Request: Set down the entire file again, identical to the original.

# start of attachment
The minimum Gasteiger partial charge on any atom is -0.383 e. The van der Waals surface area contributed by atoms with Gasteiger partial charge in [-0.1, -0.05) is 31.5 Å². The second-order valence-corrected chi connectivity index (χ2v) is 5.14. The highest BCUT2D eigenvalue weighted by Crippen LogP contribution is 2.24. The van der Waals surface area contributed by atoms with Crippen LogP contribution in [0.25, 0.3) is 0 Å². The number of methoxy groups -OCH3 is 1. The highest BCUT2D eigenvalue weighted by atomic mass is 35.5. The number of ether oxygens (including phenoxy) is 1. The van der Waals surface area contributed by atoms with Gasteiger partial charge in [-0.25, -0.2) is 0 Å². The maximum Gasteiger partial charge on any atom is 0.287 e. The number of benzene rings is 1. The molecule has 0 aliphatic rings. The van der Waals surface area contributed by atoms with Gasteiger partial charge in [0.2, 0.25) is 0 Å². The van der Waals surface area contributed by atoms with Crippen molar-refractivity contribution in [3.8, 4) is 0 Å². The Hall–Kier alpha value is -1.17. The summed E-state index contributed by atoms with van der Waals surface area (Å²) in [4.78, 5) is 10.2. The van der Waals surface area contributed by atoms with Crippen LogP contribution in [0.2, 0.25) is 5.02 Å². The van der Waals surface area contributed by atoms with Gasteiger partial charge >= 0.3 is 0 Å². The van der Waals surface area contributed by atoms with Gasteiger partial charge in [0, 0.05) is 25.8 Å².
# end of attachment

The minimum Gasteiger partial charge on any atom is -0.383 e. The van der Waals surface area contributed by atoms with Gasteiger partial charge in [-0.1, -0.05) is 31.5 Å². The second-order valence-corrected chi connectivity index (χ2v) is 5.14. The highest BCUT2D eigenvalue weighted by Crippen LogP contribution is 2.24. The van der Waals surface area contributed by atoms with Crippen LogP contribution in [0.25, 0.3) is 0 Å². The number of methoxy groups -OCH3 is 1. The highest BCUT2D eigenvalue weighted by atomic mass is 35.5. The number of ether oxygens (including phenoxy) is 1. The van der Waals surface area contributed by atoms with Gasteiger partial charge in [-0.25, -0.2) is 0 Å². The maximum Gasteiger partial charge on any atom is 0.287 e. The number of benzene rings is 1. The molecule has 0 aliphatic rings. The van der Waals surface area contributed by atoms with Gasteiger partial charge in [0.2, 0.25) is 0 Å². The van der Waals surface area contributed by atoms with Crippen molar-refractivity contribution in [3.8, 4) is 0 Å². The Hall–Kier alpha value is -1.17. The summed E-state index contributed by atoms with van der Waals surface area (Å²) in [4.78, 5) is 10.2. The van der Waals surface area contributed by atoms with Crippen LogP contribution in [0.2, 0.25) is 5.02 Å². The van der Waals surface area contributed by atoms with Gasteiger partial charge >= 0.3 is 0 Å². The van der Waals surface area contributed by atoms with Gasteiger partial charge in [0, 0.05) is 25.8 Å².